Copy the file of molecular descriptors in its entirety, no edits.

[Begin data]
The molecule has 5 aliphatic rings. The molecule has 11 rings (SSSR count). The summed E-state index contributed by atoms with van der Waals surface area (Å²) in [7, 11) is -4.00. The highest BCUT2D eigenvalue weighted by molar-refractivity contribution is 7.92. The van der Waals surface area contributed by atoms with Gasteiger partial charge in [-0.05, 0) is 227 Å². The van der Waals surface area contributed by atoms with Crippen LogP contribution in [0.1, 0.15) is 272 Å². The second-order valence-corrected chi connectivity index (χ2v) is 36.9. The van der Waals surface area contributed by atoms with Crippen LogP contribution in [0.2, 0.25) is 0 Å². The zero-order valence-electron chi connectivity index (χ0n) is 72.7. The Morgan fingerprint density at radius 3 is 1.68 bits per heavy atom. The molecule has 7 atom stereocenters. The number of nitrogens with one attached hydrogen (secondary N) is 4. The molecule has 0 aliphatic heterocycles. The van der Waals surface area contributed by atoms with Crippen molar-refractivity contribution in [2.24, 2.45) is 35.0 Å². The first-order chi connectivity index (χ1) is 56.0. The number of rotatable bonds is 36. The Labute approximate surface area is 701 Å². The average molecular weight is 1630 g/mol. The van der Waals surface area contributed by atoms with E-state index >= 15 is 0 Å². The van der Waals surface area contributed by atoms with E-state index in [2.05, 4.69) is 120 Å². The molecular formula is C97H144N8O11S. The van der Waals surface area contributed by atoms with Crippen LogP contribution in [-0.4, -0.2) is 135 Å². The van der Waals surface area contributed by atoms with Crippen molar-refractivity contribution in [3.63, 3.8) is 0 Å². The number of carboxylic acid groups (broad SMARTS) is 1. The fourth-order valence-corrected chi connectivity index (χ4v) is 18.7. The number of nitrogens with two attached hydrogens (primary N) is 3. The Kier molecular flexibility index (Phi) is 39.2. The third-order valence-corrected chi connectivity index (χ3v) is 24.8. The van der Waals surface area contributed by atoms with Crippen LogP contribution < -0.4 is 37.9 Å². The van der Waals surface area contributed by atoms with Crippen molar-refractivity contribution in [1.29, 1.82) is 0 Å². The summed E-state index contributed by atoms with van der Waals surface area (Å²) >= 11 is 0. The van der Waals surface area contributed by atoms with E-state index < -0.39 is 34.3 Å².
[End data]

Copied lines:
The molecule has 5 aliphatic rings. The molecule has 11 rings (SSSR count). The summed E-state index contributed by atoms with van der Waals surface area (Å²) in [7, 11) is -4.00. The highest BCUT2D eigenvalue weighted by molar-refractivity contribution is 7.92. The van der Waals surface area contributed by atoms with Gasteiger partial charge in [-0.05, 0) is 227 Å². The van der Waals surface area contributed by atoms with Crippen LogP contribution in [0.1, 0.15) is 272 Å². The second-order valence-corrected chi connectivity index (χ2v) is 36.9. The van der Waals surface area contributed by atoms with Crippen LogP contribution in [0.2, 0.25) is 0 Å². The zero-order valence-electron chi connectivity index (χ0n) is 72.7. The Morgan fingerprint density at radius 3 is 1.68 bits per heavy atom. The molecule has 7 atom stereocenters. The number of nitrogens with one attached hydrogen (secondary N) is 4. The molecule has 0 aliphatic heterocycles. The van der Waals surface area contributed by atoms with Crippen molar-refractivity contribution in [2.24, 2.45) is 35.0 Å². The first-order chi connectivity index (χ1) is 56.0. The number of rotatable bonds is 36. The Labute approximate surface area is 701 Å². The average molecular weight is 1630 g/mol. The van der Waals surface area contributed by atoms with E-state index >= 15 is 0 Å². The van der Waals surface area contributed by atoms with E-state index in [2.05, 4.69) is 120 Å². The molecular formula is C97H144N8O11S. The van der Waals surface area contributed by atoms with Crippen LogP contribution in [-0.4, -0.2) is 135 Å². The van der Waals surface area contributed by atoms with Crippen molar-refractivity contribution in [3.63, 3.8) is 0 Å². The number of carboxylic acid groups (broad SMARTS) is 1. The fourth-order valence-corrected chi connectivity index (χ4v) is 18.7. The number of nitrogens with two attached hydrogens (primary N) is 3. The Kier molecular flexibility index (Phi) is 39.2. The third-order valence-corrected chi connectivity index (χ3v) is 24.8. The van der Waals surface area contributed by atoms with Crippen LogP contribution < -0.4 is 37.9 Å². The van der Waals surface area contributed by atoms with Crippen molar-refractivity contribution in [1.29, 1.82) is 0 Å². The summed E-state index contributed by atoms with van der Waals surface area (Å²) >= 11 is 0. The van der Waals surface area contributed by atoms with E-state index < -0.39 is 34.3 Å².